The iconic Popemobile turns 40 years old this year and Mercedes takes a trip down the memory lane to remind us of this very special G-Class.
It was 1980 when Mercedes first provided a specially built G-Class to the Vatican on loan for the Pope’s visit in Germany.
That first modified G-Class, which is now on display at the Mercedes-Benz Museum until September, features a rear bench installed on a continuous floor panel that was raised by 40 cm and protected all around by a transparent dome that was originally made out of perspex.
The superstructure, which made this specific G-Class 2.8 meters tall, allowed the Pope to remain easily visible for the crowds, both when he was sitting down and standing up. The white Popemobile also features various lights on its sides, floor and roof of the superstructure.
To keep the Pope cool, the car also featured a powerful air-conditioning unit to ensure pleasant temperatures within the dome in the summer and prevent its panes from fogging up in rain and high-humidity conditions.
As you might expect, speed wasn’t a crucial task for the Popemobile, with the original vehicle being powered by a four-cylinder petrol engine with just 102 HP paired to an automatic transmission. Following the assassination attempt in 1981, the pontifical G-Class was updated with bulletproof glazing.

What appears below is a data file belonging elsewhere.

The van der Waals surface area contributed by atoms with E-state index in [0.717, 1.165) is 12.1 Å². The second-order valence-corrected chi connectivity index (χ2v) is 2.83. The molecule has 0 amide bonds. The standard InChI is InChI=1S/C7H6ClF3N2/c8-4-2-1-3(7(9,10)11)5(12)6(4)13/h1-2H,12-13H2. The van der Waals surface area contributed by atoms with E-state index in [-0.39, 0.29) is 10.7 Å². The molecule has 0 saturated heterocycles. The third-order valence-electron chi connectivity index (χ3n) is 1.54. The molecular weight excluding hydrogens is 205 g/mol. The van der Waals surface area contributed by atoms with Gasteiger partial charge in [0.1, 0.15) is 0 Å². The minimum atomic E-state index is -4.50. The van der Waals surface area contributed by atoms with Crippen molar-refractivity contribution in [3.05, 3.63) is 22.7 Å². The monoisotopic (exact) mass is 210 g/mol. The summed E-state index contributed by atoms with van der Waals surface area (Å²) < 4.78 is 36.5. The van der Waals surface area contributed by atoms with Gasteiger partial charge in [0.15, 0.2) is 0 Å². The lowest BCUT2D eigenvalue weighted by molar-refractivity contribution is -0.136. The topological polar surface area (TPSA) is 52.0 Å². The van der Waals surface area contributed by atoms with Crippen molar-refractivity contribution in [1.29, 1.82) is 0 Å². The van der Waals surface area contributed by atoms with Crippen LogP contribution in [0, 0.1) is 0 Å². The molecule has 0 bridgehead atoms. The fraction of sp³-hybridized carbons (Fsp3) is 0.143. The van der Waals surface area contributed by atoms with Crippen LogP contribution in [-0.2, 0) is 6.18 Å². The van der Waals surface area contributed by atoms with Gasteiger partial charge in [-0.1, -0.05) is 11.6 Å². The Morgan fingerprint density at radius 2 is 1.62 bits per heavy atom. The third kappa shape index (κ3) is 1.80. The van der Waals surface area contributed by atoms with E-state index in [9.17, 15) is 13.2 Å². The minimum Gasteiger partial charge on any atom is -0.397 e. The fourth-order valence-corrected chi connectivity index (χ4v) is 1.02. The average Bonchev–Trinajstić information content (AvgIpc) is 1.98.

A second vehicle with almost identical features was created in 1982, based on the slightly more powerful 230 GE model which made 125 HP; the newer car could be identified by its number plate -SCV 6- as the original car wore the SCV 7 registration number. The same year Mercedes handed over both vehicles to the Vatican, with the original Popemobile returned to the Mercedes-Benz Classic collection since 2004.
Mercedes has also provided Pope Benedict XVI with a mystic white G 500 in November 2007, featuring an open-top body and a folding windscreen. That G-Class can be used either as a fully-fledged convertible or with a transparent weather-proof section.
The 1980 Mercedes 230 G ‘Popemobile’ wasn’t the company’s first car to be used as a pontifical vehicle; that honor goes back to the 1930 Nürburg 460, featuring a specially designed body. In 1960, the Pope used a Mercedes 300 Landaulet, while in 1965 a 600 Pullman Landaulet was added to the Pontiff’s representative vehicles.